We all create our own myths.
I don’t mean, at least not here, creating your own mythology – as in, creating a pantheon for a world of your own making, raising your own gods and monsters. That’s something for a whole another post. But this is a sideswipe which was occasioned by a conversation I had with a family member round about Christmas time.
There is a shared event that happened many years ago at which both myself and that family member were present.
I have a very clear and specific memory of that event and what happened and how it happened, where it happened, who was involved and even, up to a point, what words were spoken in the moment.
My relative has an equally vivid and specific memory.
The trouble is, The memories are not the same.
They are of the same thing, in which we were both involved, but she remembers it one way and I remember it another.
Which is true?
Is there, in fact, such a thing as an absolute empirical truth? Can we trust ANYTHING that we are told – seeing as we could turn around, seeking corroborating evidence, and meet another witness of the event and get a completely different account of what transpired?
Do we each, in fact, live in a world of our own making, only marginally intersecting with other people’s? Can we ever have a real and true SHARED truth?
Everything depends, at its root, on our perceptions. I may remember certain details from the event and my relative may remember others because those details were more important to her than me and vice versa. In our memories is it simply a matter of shaping a reality in which those important events held center stage? Is our reality shaped by our character and worldwiew… or does the world form our character in a certain way so that we can perceive in a particular manner?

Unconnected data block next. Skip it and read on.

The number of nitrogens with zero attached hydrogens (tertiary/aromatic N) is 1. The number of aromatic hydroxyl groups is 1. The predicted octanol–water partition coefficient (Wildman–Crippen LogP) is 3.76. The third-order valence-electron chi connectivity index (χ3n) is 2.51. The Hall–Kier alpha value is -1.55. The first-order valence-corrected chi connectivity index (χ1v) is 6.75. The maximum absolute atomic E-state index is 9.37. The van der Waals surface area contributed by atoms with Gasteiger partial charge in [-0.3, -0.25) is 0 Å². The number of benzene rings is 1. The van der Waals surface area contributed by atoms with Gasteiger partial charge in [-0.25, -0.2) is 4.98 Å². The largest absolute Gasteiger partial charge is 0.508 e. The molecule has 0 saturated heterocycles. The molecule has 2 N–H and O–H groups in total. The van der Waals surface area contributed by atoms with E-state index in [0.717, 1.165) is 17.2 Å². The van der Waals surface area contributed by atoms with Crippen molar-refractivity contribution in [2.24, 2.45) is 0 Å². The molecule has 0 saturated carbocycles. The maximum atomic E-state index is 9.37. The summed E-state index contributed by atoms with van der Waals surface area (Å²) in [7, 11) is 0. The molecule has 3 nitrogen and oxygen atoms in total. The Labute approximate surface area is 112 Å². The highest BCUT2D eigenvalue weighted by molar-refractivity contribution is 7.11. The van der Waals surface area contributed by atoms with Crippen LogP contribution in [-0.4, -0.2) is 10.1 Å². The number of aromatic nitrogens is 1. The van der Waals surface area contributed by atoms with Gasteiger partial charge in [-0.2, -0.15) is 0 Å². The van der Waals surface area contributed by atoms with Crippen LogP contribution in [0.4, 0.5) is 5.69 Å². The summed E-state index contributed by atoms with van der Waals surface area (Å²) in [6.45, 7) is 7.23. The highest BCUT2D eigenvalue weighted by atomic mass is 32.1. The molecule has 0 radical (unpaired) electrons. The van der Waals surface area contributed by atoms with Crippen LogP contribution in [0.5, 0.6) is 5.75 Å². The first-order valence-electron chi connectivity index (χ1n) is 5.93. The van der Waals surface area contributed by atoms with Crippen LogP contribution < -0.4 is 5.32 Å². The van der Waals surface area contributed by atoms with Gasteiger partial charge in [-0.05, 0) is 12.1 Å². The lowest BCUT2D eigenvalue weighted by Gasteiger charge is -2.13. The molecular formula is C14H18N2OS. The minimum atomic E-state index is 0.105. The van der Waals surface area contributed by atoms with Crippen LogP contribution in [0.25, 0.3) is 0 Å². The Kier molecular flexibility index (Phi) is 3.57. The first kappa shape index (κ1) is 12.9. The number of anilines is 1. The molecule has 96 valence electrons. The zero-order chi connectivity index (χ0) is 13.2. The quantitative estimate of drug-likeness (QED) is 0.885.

This is a real-life chicken-and-egg question and it is one that is worth pondering as you launch into a life of creating fiction – because you have to make those decisions for your characters. It is easy to see – in overwhelming circumstances – that something like, for instance, a shooting war might shape a person’s perceptions in a certain manner – it might give that person PTSD, it might make them trust or mistrust certain people or certain ideas depending on which faction of that war was shooting AT them and which faction was “on their side”. It might give the character in question certain specific tics, like a violent response to certain words, acts, or items which might have hurt or harmed them in some way. But then you circle back and you ask the question – how would that war have affected a person if they had not gone into that war carrying a certain set of conceptions, beliefs, views of the world? Would somebody “different”, under the exact same circumstances, have taken away entirely different lessons and responses?
In one sense, as you live your own life, you are building up your own personal myth, the myth of your self. That myth involves a certain set of memories, a certain set of values and beliefs, a certain set of responses and reactions to given stimuli. You will perceive that myth from within, and for you that will be your own truth, and that is what is going to make you into the person who you are.